Values

Hollywood Hypocrisy? Age and the Academy

Mary Claire Kendall

Karl Malden called Mother Dolores Hart one day in 1998.

This former president of the Academy of Motion Picture Arts and Sciences (1989-1992), known for A Streetcar Named Desire (1951), for which he won the Best Supporting Actor Oscar, On the Waterfront (1954), and Patton (1969), had an important message and special invitation.

“We want to hear what you say and what you experience because you have experienced it from a different place,” Hart said Malden told her.

So it was that Karl Malden brought Mother Dolores out of retirement—making her the only nun to vote for Oscar nominees.

It was the 25th anniversary year of her leaving Hollywood to love the king of kings after having starred opposite the king of rock ‘n roll in Loving You (1957). She was known for Where the Boys Are (1960), King Creole (1958), and Francis of Assisi (1961), and was being groomed to be the next Grace Kelly. But, in 1963, at the end of the Come Fly with Me press junket – just as sex, drugs and rock ‘n roll were revving up – she left it all behind for spiritual gold at the Abbey of Regina Laudis in Bethlehem, Conn., her limousine’s final destination.

Last year, she and some 70 other seasoned members of the Academy were sent back into retirement.

They got entangled in the Academy’s push for diversity after no black actors were nominated for Oscars in January 2016.

Cheryl Boone Isaacs, current Academy president, said in a press statement the day the Oscars were announced, she was “heartbroken and frustrated about the lack of inclusion” and vowed “big changes.” They came a week later when the Academy’s board of governors held an emergency meeting and voted in a diversity plan that would: A) aggressively recruit new members; and B) shift old members to “emeritus status”—namely those who had been inactive in the industry the previous ten years, excepting those with cumulative credits over three decades or an Oscar nomination.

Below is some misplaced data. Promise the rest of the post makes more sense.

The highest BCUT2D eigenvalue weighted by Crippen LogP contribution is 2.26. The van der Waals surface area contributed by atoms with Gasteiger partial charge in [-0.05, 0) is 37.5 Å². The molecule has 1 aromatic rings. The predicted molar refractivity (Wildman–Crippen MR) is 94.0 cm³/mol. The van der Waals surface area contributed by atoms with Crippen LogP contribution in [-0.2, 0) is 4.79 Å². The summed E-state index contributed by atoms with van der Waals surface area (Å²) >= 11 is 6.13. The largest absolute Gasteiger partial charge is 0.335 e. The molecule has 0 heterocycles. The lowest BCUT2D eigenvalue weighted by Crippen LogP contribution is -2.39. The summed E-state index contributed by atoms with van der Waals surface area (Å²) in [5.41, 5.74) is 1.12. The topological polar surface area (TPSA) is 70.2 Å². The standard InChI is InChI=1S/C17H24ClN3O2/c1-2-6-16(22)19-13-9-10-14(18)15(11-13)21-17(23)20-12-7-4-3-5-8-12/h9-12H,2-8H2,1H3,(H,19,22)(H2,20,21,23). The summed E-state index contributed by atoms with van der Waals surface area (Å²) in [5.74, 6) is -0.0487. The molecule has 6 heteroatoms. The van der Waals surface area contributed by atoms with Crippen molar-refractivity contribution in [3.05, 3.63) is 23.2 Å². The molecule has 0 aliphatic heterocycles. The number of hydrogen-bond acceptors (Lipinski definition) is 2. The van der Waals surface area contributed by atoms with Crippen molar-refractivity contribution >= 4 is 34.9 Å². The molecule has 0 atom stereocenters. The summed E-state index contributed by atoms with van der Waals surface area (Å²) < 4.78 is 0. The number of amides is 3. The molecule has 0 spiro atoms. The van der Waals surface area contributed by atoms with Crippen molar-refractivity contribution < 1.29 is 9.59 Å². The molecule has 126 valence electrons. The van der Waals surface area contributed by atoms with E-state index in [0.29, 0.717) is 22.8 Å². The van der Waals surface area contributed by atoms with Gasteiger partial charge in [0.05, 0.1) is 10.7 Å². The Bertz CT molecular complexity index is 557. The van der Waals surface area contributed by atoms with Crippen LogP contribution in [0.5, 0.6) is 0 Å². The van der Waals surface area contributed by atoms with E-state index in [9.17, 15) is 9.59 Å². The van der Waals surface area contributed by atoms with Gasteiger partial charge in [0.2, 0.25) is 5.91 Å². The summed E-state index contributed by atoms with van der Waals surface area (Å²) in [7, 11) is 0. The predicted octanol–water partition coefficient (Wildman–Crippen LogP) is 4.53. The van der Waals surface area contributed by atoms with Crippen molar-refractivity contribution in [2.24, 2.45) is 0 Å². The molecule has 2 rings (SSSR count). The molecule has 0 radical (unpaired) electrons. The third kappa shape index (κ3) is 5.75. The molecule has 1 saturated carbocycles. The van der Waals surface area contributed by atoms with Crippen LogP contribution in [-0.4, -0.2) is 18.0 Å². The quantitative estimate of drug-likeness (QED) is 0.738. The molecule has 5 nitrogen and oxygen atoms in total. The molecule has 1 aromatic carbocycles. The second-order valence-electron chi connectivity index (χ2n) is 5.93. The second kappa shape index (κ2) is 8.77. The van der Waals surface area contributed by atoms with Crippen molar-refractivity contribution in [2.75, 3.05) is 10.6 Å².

Last June, a record 1,683 new members (46% female; 41% non-white) were announced.

Boone Isaacs said the purge of the older members was unrelated to the racial diversity issue. Which does strain credulity since getting action led to the purge vote, as if two wrongs make a right.

Mother Dolores Hart told me in January 2016 after the vote, that it “hurts” not only for herself but for the sake of her Academy friends, who, she said, are “precious and have such value.”

These members, she said, are the “wisdom figures.” And, when the Academy loses them it “is going to destroy something of the essence of how people look at” it and “the quality” with which they associate it.

“It’s always been the star in the sky” among all the guilds. “And, I think they are going to lose that,” Hart said.

On Monday, a packed audience at Leo House, founded with the help of Pope Leo XIII, will get to hear Hart’s wisdom. Which is wonderful. 

Still, I can’t help wondering, why, if Malden saw what a gem Mother Dolores was to the Academy, the current cast of characters is so blind.

Mary Claire Kendall is author of Oasis: Conversion Stories of Hollywood Legends, recently published in Madrid under the title También Dios pasa por Hollywood.